It is a year, almost to the day, since Professor Munro’s substantial and well-thought out report into child protection was published. She put down the challenge to local authorities to reshape their social care services; to focus on early help; to better support families in crisis and to do more to manage the risks inherent in child protection work.
In doing so, Professor Munro asked us to reform our workforce strategies, the structure of our services and our very way of thinking about risk and harm: this is systemic reform that requires the attention of senior leaders at the highest levels.
Directors of children’s services and their senior management teams have been eager to take up the challenge, individually and collectively. Systemic change does not begin or end on the edges of the child protection service – the system under review is the system of services for children and families, from those requiring early help, through those on the edge of care, to those who have been successfully adopted and require post-adoption support.
Such reform will need to consider the changes to heath, to education and the budget reductions being faced by local authorities, as well as the opportunities presented by health and well-being boards. Many authorities are taking the opportunity to redesign community based preventative services for both children and adults. There are emerging examples of early help strategies that bring together a range of already existing services under a new banner, giving staff a clear signal that they are part of a wider offer of support services for families.
One of Professor Munro’s main critiques of the current system was the emphasis on targets and indicators collected nationally. Professor Munro’s view is that these targets distort decision making and distract practitioners from focussing on how far the services they provide effectively help children who receive them. Instead local agencies are to work in partnership to find ways of measuring this effectiveness and listening to the views of frontline staff and children and families and using this knowledge to drive improvement.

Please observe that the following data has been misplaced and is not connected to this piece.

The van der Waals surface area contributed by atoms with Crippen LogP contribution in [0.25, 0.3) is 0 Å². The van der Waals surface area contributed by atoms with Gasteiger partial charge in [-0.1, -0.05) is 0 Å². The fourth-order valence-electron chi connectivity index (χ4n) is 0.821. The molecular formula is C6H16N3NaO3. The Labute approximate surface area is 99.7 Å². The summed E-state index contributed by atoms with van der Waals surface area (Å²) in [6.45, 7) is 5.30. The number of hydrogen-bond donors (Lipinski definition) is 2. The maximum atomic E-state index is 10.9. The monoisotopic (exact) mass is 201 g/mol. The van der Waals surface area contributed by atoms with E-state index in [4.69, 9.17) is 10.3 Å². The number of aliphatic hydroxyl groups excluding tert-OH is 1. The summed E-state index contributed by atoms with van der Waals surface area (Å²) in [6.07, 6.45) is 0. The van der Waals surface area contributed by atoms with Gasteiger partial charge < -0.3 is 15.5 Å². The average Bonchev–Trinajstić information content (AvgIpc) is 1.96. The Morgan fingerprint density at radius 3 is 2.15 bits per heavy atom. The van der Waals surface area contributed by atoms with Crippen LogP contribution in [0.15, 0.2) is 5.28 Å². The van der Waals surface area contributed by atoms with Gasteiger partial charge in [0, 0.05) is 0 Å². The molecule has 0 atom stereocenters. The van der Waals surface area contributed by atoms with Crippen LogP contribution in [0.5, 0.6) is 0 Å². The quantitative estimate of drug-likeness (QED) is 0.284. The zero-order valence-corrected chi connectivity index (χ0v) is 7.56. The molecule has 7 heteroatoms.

Local authorities will already have established fora for listening to particular groups, such as children in care, and we must build on this expertise to make service design truly consultative. Supervision and the development of senior social work practitioners (rather than managers) will be key to helping social workers have their voices heard. Some regional groups are discussing how they can develop complementary indicators so that they can benchmark their performance against each other.
This is part of the wider sector-led improvement effort that directors, lead members and chief executives are all involved in – to share experiences and learning and to challenge each other to do better for the children and young people we serve.
There was a challenge to government too, to implement the recommendations in their entirety and not cherry pick the ones that seemed easiest, or most convenient. This was accepted by ministers at the time, but the implementation of the recommendations is coming piecemeal.
We have already seen the new framework for inspection child protection services, with the promise of the development of a more multi-agency approach to inspection in 2013. The work of the Social Work Reform Board continues and the progress made there must be carried forward into further social work development projects.
But some crucial pieces of the puzzle are still missing. Until local authorities know the final form of ‘Working together to Safeguard Children’ and the ‘Framework for assessing need’, and can understand the extent of local discretion that we are to be allowed, we will be loathe to begin to restructure our services and rewrite strategies in earnest. We are keen to get on with what we know will be better than what we had before – and it will be better if planning is truly systemic, not incremental.
Now we need government to keep their side of the bargain.
Debbie Jones, executive director and young people’s service, Lambeth LBC